Strike or no strike

Nour Blankinship informs about the current rail strike situation, and calls for us all to stand in solidarity and support the workers.

Image of rail strike protestors in front of train | Graphic by Illana Zahavy/Staff ’24

In September, the United States came extremely close to its first rail strike in thirty years, which was prevented only by negotiations between the Presidential Emergency Board appointed by President Biden, the railroad corporations, and the rail unions. The tentative agreement they created was enough to push back a strike deadline that was less than 24 hours away, and since then, the workers have been deliberating on a deal that the government, railroads, and unions hope will prevent a strike altogether. However, things are not going according to plan, and as of this writing (November 20), three of the twelve rail unions have rejected the deal. If any one of them goes on strike, the entire freight rail network will join in solidarity, grinding at least 30% of all cargo transport in the country to a halt, worsening supply chain issues, and costing the national economy two billion dollars a day. Because of these apocalyptic forecasts, the government and railroads are working to stifle industrial action. However, it is extremely important that the railroaders be allowed to strike. 

These strike threats come with a worldwide wave of industrial action. In Sri Lanka, France, the United Kingdom, and numerous other nations around the world, workers are fighting both for their right to strike and against living conditions that are growing intolerable. The United States is no different, though the Biden Administration would like to act as if all is well. Economists are predicting a recession, and consumer costs are going through the roof. The situation for rail workers is particularly dire, as they do not get paid sick days and must be on call 24/7. Over the summer, railroad workers in many of the unions voted overwhelmingly (sometimes by as much as 99%) to authorize strike action. However, the President used the anti-worker Railway Labor Act to enforce a “cooling-off period” before possible strike action. In other words, counterintuitively buying time for the railroads to conspire a way to head off a strike. Then, less than 24 hours before the strike was set to begin, the unions caved in and agreed to the tentative agreement, pushing back any strike deadlines far into the future against the will of the workers. The government and the railroads breathed a sigh of relief, as their profit margins were safe for the time being.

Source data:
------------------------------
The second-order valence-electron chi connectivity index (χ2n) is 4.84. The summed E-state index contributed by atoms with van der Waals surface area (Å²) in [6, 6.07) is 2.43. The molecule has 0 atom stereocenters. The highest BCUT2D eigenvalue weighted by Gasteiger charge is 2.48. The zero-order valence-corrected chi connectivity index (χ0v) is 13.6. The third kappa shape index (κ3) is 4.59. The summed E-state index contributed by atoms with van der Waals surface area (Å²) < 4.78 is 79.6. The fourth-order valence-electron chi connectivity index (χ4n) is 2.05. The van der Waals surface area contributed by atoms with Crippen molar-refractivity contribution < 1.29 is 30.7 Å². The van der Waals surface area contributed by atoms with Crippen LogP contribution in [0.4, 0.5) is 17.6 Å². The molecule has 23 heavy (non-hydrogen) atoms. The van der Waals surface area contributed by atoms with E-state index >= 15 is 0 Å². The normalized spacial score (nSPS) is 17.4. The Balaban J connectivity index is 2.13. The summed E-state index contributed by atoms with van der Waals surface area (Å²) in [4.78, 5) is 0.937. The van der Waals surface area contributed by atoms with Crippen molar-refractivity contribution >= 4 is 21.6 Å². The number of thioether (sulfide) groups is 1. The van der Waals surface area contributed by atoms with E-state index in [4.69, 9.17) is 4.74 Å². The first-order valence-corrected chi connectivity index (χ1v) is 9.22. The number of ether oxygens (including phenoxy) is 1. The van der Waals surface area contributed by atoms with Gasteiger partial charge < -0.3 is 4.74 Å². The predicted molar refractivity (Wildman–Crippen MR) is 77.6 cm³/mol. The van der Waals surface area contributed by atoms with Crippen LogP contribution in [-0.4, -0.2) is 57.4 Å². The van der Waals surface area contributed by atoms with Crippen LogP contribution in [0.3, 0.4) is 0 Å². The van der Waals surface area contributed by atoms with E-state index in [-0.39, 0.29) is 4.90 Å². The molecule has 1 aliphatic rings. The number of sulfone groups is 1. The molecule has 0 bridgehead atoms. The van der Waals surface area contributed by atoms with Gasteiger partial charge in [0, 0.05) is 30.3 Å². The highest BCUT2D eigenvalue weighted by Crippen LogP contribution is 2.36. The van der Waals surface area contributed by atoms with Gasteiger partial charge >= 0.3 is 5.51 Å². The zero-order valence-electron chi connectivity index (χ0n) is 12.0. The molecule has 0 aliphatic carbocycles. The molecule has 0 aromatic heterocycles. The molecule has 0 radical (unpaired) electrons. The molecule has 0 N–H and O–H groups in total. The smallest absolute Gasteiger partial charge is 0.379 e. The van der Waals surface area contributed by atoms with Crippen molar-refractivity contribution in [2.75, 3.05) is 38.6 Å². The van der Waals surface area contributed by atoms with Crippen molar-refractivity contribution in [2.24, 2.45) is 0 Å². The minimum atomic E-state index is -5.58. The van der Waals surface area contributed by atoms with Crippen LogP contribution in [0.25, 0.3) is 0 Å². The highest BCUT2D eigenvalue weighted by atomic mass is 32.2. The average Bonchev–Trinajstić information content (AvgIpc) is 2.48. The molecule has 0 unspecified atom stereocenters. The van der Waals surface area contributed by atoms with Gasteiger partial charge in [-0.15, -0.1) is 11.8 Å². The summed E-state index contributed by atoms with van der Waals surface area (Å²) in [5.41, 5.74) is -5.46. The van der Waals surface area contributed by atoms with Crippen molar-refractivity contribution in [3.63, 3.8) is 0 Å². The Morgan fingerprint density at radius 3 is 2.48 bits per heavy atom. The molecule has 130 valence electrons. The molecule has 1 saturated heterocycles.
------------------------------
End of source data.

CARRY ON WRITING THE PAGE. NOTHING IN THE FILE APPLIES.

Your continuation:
However, general outrage was the worker’s response, as they felt they had been sold out by the union apparatus which has been co-opted and infiltrated by the government and the rail companies. The deal offered pay increases but hardly any paid sick days and made little change to the hellish over-scheduling workers face. Regardless, President Biden continues to fashion himself as the “most pro-union president in American history,” celebrating the deal as a big win. For the railroad companies, who have seen billions in profits over the pandemic by laying off workers and forcing the rest to work insane hours, it is certainly a big win. For workers, who are having their democratic right to strike threatened, it is anything but. 

Both the railroads and the federal government are again sweating as the possible early December strike date approaches. All it takes is one union to shut the whole system down, and subsequently the unions and their railroad puppet-masters are afraid that they will not be able to stop the strike, demanding Congressional intervention. The Labor Secretary Marty Walsh of the “most pro-union administration,” said that he expects Congress to break the strike if it happens, like in 1992, when Congress intervened to break a strike. The workers must resist such anti-democratic action, and we must stand in solidarity with them. We cannot allow the government to take away rights so easily.

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